Do you think they are trying to document every little thing against you?
Since you read Do the Hopey Copey and have been networking, doing your job hunting workouts, spiffing the res, and the rest, you just need to redouble those efforts.
Thursday, July 23, 2009
You need to keep those job hunting muscles strong.
Gannett’s Andrea Kay writes about this—even if you are working, you need to have an organized networking and job workout plan.
Don’t see it as some terrible time-suck. Blow it over fast! Three times a week would probably do it.
Create a “career workout.”
Ten minutes a day on social media.
Ten minutes a day of online research. Create “Google Alerts” for mentions of companies you like.
Five minutes a day of sending quick thank you emails to people you talk to—or send a clipping or speech or something of interest to a person.
Just focus—and do.
Wednesday, July 22, 2009
Jane Porter writes about finetuning your resume—WSJ, June 2, 2009.
The other day my kid was going to fax a resume to a vet’s office—I said, tell them you have a dog and three cats, you love animals, make yourself stand out.
Everyone needs to hop out of the blah-blah-blah these days.
Porter advises—make a wish list. Pick out companies at a convenient location, or companies that favor working mothers, or whatever. Have targets that YOU want.
Use keywords to your advantage. If you want an HR position, put in words like “recruiting” and “hiring” right up top.
Don’t use bullet points unless you have written out the whole story of duties or projects—then whittle THAT down to bullets.
Try to find an insider at your target—network.
Maybe try a handwritten cover—talking about the last quarterly earnings, something specific to the company.
If you have been sending the same res out for a month—go over it again.
Talking about pets would not be right for every job, but was sure worth a try to become the woman who coaxes the dog onto the scale at the vet.
So far, though—no answer. Not even a bark.
Tuesday, July 21, 2009
A 2006 Medtlife survey showed that 40% of employees between 55 and 59 blamed age bias when they didn’t get a job.
Apparently the young'ns in HR (see, we use the word young'n) don’t want to hire Mom or Dad.
Of course, the plastic surgeons have great answers for this—lasers, peels, scrapes, tucks, and other spendy solutions.
One job hunter said she was not “shooting for beauty,” but instead a healthier appearance.
Good—they probably don’t want beauty, either. You know how tiresome that is…
”Don’t hate me”…etc.
How about some makeup, a shower, and a smile—and a great resume and lifelong skills? Just do it—and sell it, babies!
Monday, July 20, 2009
CareerBuilder did a survey. The great army of the laid off are at least doing something to structure the day.
15% are fixing up their homes
14% are exercising more
11% are relaxing
7% are going back to school
6% are doing more at church
4% are starting their own businesses
4% are taking up new hobbies
3% are traveling
This is good. Get up. Get dressed. Do a couple of job hunting things, then clear the mental palate and do something else that takes you out to meet new people and use parts of your brain you wouldn’t ordinarily use.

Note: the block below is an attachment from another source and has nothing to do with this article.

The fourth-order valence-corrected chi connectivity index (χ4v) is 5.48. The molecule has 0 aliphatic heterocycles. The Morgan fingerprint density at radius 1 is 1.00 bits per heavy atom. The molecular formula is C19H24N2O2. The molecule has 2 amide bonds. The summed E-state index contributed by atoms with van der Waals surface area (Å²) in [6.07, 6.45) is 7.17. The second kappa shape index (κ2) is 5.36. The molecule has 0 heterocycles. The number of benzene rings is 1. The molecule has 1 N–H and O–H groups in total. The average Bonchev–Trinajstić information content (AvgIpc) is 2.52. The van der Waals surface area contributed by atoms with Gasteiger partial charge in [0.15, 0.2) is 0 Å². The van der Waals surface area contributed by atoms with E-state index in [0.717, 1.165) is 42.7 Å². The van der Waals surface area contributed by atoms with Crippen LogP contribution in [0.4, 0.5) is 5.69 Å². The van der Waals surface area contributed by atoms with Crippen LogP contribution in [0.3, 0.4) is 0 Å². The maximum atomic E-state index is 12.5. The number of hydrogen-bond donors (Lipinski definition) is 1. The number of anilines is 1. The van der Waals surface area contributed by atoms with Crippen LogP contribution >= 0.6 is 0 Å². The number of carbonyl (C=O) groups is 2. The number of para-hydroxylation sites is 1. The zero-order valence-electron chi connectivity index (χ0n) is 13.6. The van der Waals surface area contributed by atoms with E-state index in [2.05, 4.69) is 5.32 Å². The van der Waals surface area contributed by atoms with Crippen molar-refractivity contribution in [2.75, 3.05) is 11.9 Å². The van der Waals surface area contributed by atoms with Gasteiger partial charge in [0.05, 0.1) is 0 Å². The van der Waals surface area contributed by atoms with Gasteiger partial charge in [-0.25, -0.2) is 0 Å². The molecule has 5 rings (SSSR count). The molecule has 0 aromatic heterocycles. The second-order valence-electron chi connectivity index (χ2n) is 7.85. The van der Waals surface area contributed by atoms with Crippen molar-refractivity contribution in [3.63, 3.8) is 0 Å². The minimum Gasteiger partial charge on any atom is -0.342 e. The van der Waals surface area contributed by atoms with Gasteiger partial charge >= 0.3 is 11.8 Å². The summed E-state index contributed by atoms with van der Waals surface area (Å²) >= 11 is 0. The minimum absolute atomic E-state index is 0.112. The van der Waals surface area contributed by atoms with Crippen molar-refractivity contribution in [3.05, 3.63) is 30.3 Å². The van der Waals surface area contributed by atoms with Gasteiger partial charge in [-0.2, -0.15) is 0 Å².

Things can happen.
Friday, July 17, 2009
Well, not rich—but less poor. Good old Cap & Sap will be along soon to take care the rest of your money, if you have any.
Anyhow, until then, Danny Seo, Arizona Republic, July 16, 2009, has some tips for giving the earth a pat and saving some dough.
Fill up your tank at night. Fewer fumes.
To defrost, place items on top of an overturned stainless steel pan.
If you want green items at the store—ask. Find the manager. Nag.
If you buy bottled water, get glass—you can recycle. No weird-ass chemicals to kill ya, either.
Electric bug zappers can attract bugs. Turn on a fan—they don’t like moving air.
To wash your ball cap, put it in the dishwasher. (Ewww—wouldn’t you need a load just for caps—in which case you have a cap problem.)
Oh, well—the planet is happy.
Thursday, July 16, 2009
I know, I bellyache about my lost eyesight. I really was counting on two eyes, though—it takes a while to get used to being one short. (Today I read glaucoma may be a brain thing like Parkinson’s—not that I have glaucoma.)
Anyhow, in the June issue of the Mayo Clinic Women’s HealthSource, they talk about tools for people with low vision.
You should see me with my drugstore specs, magnifying glass, seeing-eye kid (“Honey, how much does this tag say?”), and so on. The other nite, I asked her was a new thing across the street a camera. “Scarecrow, Mom,” she replied disdainfully.
So what are these tools?
First, magnifying eyeglasses. Those drugstore cheaters are “timesies..” 3.00 means three times normal, etc.
Miniature telescopes are available, handheld or mounted on eyeglasses.
Video magnifiers…You point and see something on a screen.
“Talking” tools—these are things like clocks, watches, timers, scales, prescription bottles and others that “speak.”
Computer software can also magnify text enormously. I can still squint stuff into being.
Closed circuit TV in your home can also project a big image onto a screen.
Have I mentioned that I learned to LOVE audiobooks? The kind read by professional actors? A very fun medium.
Still, I wouldn’t mind reading a novel again—though it won’t happen.
Wednesday, July 15, 2009
New research at the University of Michigan did a study they say shows that gossiping among females made them healthier.